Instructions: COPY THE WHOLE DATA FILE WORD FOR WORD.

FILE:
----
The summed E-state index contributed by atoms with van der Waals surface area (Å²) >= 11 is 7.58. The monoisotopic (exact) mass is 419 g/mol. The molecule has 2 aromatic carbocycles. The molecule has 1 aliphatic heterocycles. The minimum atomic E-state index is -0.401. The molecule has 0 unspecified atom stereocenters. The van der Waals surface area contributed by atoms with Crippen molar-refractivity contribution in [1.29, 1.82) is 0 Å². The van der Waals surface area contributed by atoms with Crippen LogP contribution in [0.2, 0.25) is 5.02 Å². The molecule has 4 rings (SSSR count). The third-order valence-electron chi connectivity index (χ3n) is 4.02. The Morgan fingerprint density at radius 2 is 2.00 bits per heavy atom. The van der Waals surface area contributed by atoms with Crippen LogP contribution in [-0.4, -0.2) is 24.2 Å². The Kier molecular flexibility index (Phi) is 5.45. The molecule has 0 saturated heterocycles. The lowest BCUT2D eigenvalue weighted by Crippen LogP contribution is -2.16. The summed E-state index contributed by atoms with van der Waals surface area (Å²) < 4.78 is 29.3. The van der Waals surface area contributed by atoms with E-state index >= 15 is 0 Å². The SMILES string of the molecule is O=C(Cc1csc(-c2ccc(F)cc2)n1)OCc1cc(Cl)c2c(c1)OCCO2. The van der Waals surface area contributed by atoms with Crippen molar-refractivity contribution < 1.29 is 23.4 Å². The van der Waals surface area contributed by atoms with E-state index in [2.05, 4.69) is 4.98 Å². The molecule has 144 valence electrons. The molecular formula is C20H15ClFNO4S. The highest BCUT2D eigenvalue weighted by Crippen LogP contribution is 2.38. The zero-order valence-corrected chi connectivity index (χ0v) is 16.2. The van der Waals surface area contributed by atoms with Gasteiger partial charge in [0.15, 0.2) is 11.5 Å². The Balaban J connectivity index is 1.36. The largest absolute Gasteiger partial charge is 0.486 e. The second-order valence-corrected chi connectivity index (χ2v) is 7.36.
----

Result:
The summed E-state index contributed by atoms with van der Waals surface area (Å²) >= 11 is 7.58. The monoisotopic (exact) mass is 419 g/mol. The molecule has 2 aromatic carbocycles. The molecule has 1 aliphatic heterocycles. The minimum atomic E-state index is -0.401. The molecule has 0 unspecified atom stereocenters. The van der Waals surface area contributed by atoms with Crippen molar-refractivity contribution in [1.29, 1.82) is 0 Å². The van der Waals surface area contributed by atoms with Crippen LogP contribution in [0.2, 0.25) is 5.02 Å². The molecule has 4 rings (SSSR count). The third-order valence-electron chi connectivity index (χ3n) is 4.02. The Morgan fingerprint density at radius 2 is 2.00 bits per heavy atom. The van der Waals surface area contributed by atoms with Crippen LogP contribution in [-0.4, -0.2) is 24.2 Å². The Kier molecular flexibility index (Phi) is 5.45. The molecule has 0 saturated heterocycles. The lowest BCUT2D eigenvalue weighted by Crippen LogP contribution is -2.16. The summed E-state index contributed by atoms with van der Waals surface area (Å²) < 4.78 is 29.3. The van der Waals surface area contributed by atoms with E-state index >= 15 is 0 Å². The SMILES string of the molecule is O=C(Cc1csc(-c2ccc(F)cc2)n1)OCc1cc(Cl)c2c(c1)OCCO2. The van der Waals surface area contributed by atoms with Crippen molar-refractivity contribution < 1.29 is 23.4 Å². The van der Waals surface area contributed by atoms with E-state index in [2.05, 4.69) is 4.98 Å². The molecule has 144 valence electrons. The molecular formula is C20H15ClFNO4S. The highest BCUT2D eigenvalue weighted by Crippen LogP contribution is 2.38. The zero-order valence-corrected chi connectivity index (χ0v) is 16.2. The van der Waals surface area contributed by atoms with Gasteiger partial charge in [0.15, 0.2) is 11.5 Å². The Balaban J connectivity index is 1.36. The largest absolute Gasteiger partial charge is 0.486 e. The second-order valence-corrected chi connectivity index (χ2v) is 7.36.